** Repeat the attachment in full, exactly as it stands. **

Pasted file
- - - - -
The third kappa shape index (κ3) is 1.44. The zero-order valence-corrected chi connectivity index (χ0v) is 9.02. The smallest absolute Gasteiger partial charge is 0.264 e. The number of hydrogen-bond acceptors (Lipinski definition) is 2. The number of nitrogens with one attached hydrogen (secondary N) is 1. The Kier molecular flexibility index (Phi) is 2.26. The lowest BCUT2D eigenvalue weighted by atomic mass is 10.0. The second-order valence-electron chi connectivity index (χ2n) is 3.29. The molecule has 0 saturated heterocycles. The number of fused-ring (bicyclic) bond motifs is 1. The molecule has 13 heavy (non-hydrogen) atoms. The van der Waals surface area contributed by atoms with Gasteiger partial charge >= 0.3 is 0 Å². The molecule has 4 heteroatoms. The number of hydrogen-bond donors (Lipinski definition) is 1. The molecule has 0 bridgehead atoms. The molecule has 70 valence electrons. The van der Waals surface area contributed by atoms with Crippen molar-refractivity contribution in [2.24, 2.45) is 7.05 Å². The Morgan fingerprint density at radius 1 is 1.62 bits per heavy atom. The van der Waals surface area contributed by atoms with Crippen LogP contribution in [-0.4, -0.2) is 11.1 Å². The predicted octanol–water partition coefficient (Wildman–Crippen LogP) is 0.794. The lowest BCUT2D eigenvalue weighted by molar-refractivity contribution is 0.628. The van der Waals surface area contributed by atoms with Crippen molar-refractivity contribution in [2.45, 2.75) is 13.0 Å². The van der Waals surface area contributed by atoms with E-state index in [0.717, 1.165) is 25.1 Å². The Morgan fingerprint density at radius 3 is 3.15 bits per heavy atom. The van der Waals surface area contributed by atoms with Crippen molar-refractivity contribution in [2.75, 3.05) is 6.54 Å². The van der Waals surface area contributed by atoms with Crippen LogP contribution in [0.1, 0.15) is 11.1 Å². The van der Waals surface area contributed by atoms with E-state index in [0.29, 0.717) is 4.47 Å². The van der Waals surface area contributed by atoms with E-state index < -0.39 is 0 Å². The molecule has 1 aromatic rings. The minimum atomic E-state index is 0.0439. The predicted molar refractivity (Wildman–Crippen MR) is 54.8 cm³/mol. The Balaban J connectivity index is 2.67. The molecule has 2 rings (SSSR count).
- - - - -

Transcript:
The third kappa shape index (κ3) is 1.44. The zero-order valence-corrected chi connectivity index (χ0v) is 9.02. The smallest absolute Gasteiger partial charge is 0.264 e. The number of hydrogen-bond acceptors (Lipinski definition) is 2. The number of nitrogens with one attached hydrogen (secondary N) is 1. The Kier molecular flexibility index (Phi) is 2.26. The lowest BCUT2D eigenvalue weighted by atomic mass is 10.0. The second-order valence-electron chi connectivity index (χ2n) is 3.29. The molecule has 0 saturated heterocycles. The number of fused-ring (bicyclic) bond motifs is 1. The molecule has 13 heavy (non-hydrogen) atoms. The van der Waals surface area contributed by atoms with Gasteiger partial charge >= 0.3 is 0 Å². The molecule has 4 heteroatoms. The number of hydrogen-bond donors (Lipinski definition) is 1. The molecule has 0 bridgehead atoms. The molecule has 70 valence electrons. The van der Waals surface area contributed by atoms with Crippen molar-refractivity contribution in [2.24, 2.45) is 7.05 Å². The Morgan fingerprint density at radius 1 is 1.62 bits per heavy atom. The van der Waals surface area contributed by atoms with Crippen LogP contribution in [-0.4, -0.2) is 11.1 Å². The predicted octanol–water partition coefficient (Wildman–Crippen LogP) is 0.794. The lowest BCUT2D eigenvalue weighted by molar-refractivity contribution is 0.628. The van der Waals surface area contributed by atoms with Crippen molar-refractivity contribution in [2.45, 2.75) is 13.0 Å². The van der Waals surface area contributed by atoms with E-state index in [0.717, 1.165) is 25.1 Å². The Morgan fingerprint density at radius 3 is 3.15 bits per heavy atom. The van der Waals surface area contributed by atoms with Crippen molar-refractivity contribution in [2.75, 3.05) is 6.54 Å². The van der Waals surface area contributed by atoms with Crippen LogP contribution in [0.1, 0.15) is 11.1 Å². The van der Waals surface area contributed by atoms with E-state index in [0.29, 0.717) is 4.47 Å². The van der Waals surface area contributed by atoms with E-state index < -0.39 is 0 Å². The molecule has 1 aromatic rings. The minimum atomic E-state index is 0.0439. The predicted molar refractivity (Wildman–Crippen MR) is 54.8 cm³/mol. The Balaban J connectivity index is 2.67. The molecule has 2 rings (SSSR count).